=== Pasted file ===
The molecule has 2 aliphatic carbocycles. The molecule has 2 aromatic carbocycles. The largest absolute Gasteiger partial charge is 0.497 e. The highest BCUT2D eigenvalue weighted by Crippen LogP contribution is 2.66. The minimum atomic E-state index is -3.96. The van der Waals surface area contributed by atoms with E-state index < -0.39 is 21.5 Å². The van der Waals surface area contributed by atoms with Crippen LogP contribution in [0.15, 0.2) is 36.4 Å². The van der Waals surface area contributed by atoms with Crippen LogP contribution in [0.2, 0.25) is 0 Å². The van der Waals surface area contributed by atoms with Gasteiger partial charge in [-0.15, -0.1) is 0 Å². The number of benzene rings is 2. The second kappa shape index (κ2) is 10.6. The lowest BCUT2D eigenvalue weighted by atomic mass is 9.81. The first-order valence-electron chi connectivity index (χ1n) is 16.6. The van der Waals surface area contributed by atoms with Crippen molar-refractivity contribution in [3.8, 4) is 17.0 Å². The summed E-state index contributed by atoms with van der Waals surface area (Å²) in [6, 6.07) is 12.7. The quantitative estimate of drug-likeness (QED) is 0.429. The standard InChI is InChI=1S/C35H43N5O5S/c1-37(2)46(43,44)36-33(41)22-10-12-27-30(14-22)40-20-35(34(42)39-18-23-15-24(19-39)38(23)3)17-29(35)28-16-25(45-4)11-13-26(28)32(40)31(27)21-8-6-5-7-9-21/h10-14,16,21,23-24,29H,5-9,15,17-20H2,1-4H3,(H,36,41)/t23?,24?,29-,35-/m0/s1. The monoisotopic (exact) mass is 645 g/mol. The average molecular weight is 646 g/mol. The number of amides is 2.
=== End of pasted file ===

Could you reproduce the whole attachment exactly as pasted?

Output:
The molecule has 2 aliphatic carbocycles. The molecule has 2 aromatic carbocycles. The largest absolute Gasteiger partial charge is 0.497 e. The highest BCUT2D eigenvalue weighted by Crippen LogP contribution is 2.66. The minimum atomic E-state index is -3.96. The van der Waals surface area contributed by atoms with E-state index < -0.39 is 21.5 Å². The van der Waals surface area contributed by atoms with Crippen LogP contribution in [0.15, 0.2) is 36.4 Å². The van der Waals surface area contributed by atoms with Crippen LogP contribution in [0.2, 0.25) is 0 Å². The van der Waals surface area contributed by atoms with Gasteiger partial charge in [-0.15, -0.1) is 0 Å². The number of benzene rings is 2. The second kappa shape index (κ2) is 10.6. The lowest BCUT2D eigenvalue weighted by atomic mass is 9.81. The first-order valence-electron chi connectivity index (χ1n) is 16.6. The van der Waals surface area contributed by atoms with Crippen molar-refractivity contribution in [3.8, 4) is 17.0 Å². The summed E-state index contributed by atoms with van der Waals surface area (Å²) in [6, 6.07) is 12.7. The quantitative estimate of drug-likeness (QED) is 0.429. The standard InChI is InChI=1S/C35H43N5O5S/c1-37(2)46(43,44)36-33(41)22-10-12-27-30(14-22)40-20-35(34(42)39-18-23-15-24(19-39)38(23)3)17-29(35)28-16-25(45-4)11-13-26(28)32(40)31(27)21-8-6-5-7-9-21/h10-14,16,21,23-24,29H,5-9,15,17-20H2,1-4H3,(H,36,41)/t23?,24?,29-,35-/m0/s1. The monoisotopic (exact) mass is 645 g/mol. The average molecular weight is 646 g/mol. The number of amides is 2.